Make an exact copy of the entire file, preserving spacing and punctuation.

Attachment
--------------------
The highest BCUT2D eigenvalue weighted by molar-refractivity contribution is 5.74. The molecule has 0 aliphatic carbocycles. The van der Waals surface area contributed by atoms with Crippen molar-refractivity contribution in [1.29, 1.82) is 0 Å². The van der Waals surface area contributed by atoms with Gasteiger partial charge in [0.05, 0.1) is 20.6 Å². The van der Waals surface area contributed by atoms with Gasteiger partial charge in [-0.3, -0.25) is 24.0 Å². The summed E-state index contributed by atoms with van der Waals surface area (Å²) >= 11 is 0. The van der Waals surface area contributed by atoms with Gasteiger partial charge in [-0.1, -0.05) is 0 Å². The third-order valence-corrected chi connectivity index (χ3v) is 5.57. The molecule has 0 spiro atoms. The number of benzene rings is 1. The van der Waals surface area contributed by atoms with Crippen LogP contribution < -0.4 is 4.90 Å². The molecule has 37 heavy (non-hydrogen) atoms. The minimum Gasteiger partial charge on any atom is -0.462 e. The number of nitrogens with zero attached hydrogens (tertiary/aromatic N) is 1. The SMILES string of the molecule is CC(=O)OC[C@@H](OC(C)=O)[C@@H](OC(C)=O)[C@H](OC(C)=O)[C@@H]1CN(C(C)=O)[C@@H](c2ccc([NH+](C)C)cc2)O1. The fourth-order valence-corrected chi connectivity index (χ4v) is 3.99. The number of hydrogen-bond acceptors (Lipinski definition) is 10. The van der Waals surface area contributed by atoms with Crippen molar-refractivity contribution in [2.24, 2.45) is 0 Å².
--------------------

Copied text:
The highest BCUT2D eigenvalue weighted by molar-refractivity contribution is 5.74. The molecule has 0 aliphatic carbocycles. The van der Waals surface area contributed by atoms with Crippen molar-refractivity contribution in [1.29, 1.82) is 0 Å². The van der Waals surface area contributed by atoms with Gasteiger partial charge in [0.05, 0.1) is 20.6 Å². The van der Waals surface area contributed by atoms with Gasteiger partial charge in [-0.3, -0.25) is 24.0 Å². The summed E-state index contributed by atoms with van der Waals surface area (Å²) >= 11 is 0. The van der Waals surface area contributed by atoms with Gasteiger partial charge in [-0.1, -0.05) is 0 Å². The third-order valence-corrected chi connectivity index (χ3v) is 5.57. The molecule has 0 spiro atoms. The number of benzene rings is 1. The van der Waals surface area contributed by atoms with Crippen LogP contribution < -0.4 is 4.90 Å². The molecule has 37 heavy (non-hydrogen) atoms. The minimum Gasteiger partial charge on any atom is -0.462 e. The number of nitrogens with zero attached hydrogens (tertiary/aromatic N) is 1. The SMILES string of the molecule is CC(=O)OC[C@@H](OC(C)=O)[C@@H](OC(C)=O)[C@H](OC(C)=O)[C@@H]1CN(C(C)=O)[C@@H](c2ccc([NH+](C)C)cc2)O1. The fourth-order valence-corrected chi connectivity index (χ4v) is 3.99. The number of hydrogen-bond acceptors (Lipinski definition) is 10. The van der Waals surface area contributed by atoms with Crippen molar-refractivity contribution in [2.24, 2.45) is 0 Å².